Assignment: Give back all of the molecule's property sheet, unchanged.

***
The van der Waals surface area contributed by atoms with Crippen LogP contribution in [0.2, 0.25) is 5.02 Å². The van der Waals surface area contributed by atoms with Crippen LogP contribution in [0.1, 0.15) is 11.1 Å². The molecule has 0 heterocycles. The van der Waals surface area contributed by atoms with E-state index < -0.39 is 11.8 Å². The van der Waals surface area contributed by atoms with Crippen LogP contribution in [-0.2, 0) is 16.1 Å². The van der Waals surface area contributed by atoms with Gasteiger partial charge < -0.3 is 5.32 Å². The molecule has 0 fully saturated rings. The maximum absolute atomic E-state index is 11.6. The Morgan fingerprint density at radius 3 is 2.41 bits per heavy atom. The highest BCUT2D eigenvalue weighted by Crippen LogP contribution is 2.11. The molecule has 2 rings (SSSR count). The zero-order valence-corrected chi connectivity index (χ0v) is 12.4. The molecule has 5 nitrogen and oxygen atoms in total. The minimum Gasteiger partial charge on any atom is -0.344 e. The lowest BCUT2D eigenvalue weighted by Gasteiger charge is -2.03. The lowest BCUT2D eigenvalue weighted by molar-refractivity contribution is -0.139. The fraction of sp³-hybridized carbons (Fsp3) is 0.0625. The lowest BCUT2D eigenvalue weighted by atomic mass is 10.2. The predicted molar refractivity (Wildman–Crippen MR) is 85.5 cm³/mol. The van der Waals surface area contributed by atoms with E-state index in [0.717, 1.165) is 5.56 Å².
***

The van der Waals surface area contributed by atoms with Crippen LogP contribution in [0.2, 0.25) is 5.02 Å². The van der Waals surface area contributed by atoms with Crippen LogP contribution in [0.1, 0.15) is 11.1 Å². The molecule has 0 heterocycles. The van der Waals surface area contributed by atoms with E-state index < -0.39 is 11.8 Å². The van der Waals surface area contributed by atoms with Crippen LogP contribution in [-0.2, 0) is 16.1 Å². The van der Waals surface area contributed by atoms with Gasteiger partial charge < -0.3 is 5.32 Å². The molecule has 0 fully saturated rings. The maximum absolute atomic E-state index is 11.6. The Morgan fingerprint density at radius 3 is 2.41 bits per heavy atom. The highest BCUT2D eigenvalue weighted by Crippen LogP contribution is 2.11. The molecule has 2 rings (SSSR count). The zero-order valence-corrected chi connectivity index (χ0v) is 12.4. The molecule has 5 nitrogen and oxygen atoms in total. The minimum Gasteiger partial charge on any atom is -0.344 e. The lowest BCUT2D eigenvalue weighted by Gasteiger charge is -2.03. The lowest BCUT2D eigenvalue weighted by molar-refractivity contribution is -0.139. The fraction of sp³-hybridized carbons (Fsp3) is 0.0625. The lowest BCUT2D eigenvalue weighted by atomic mass is 10.2. The predicted molar refractivity (Wildman–Crippen MR) is 85.5 cm³/mol. The van der Waals surface area contributed by atoms with E-state index in [0.717, 1.165) is 5.56 Å².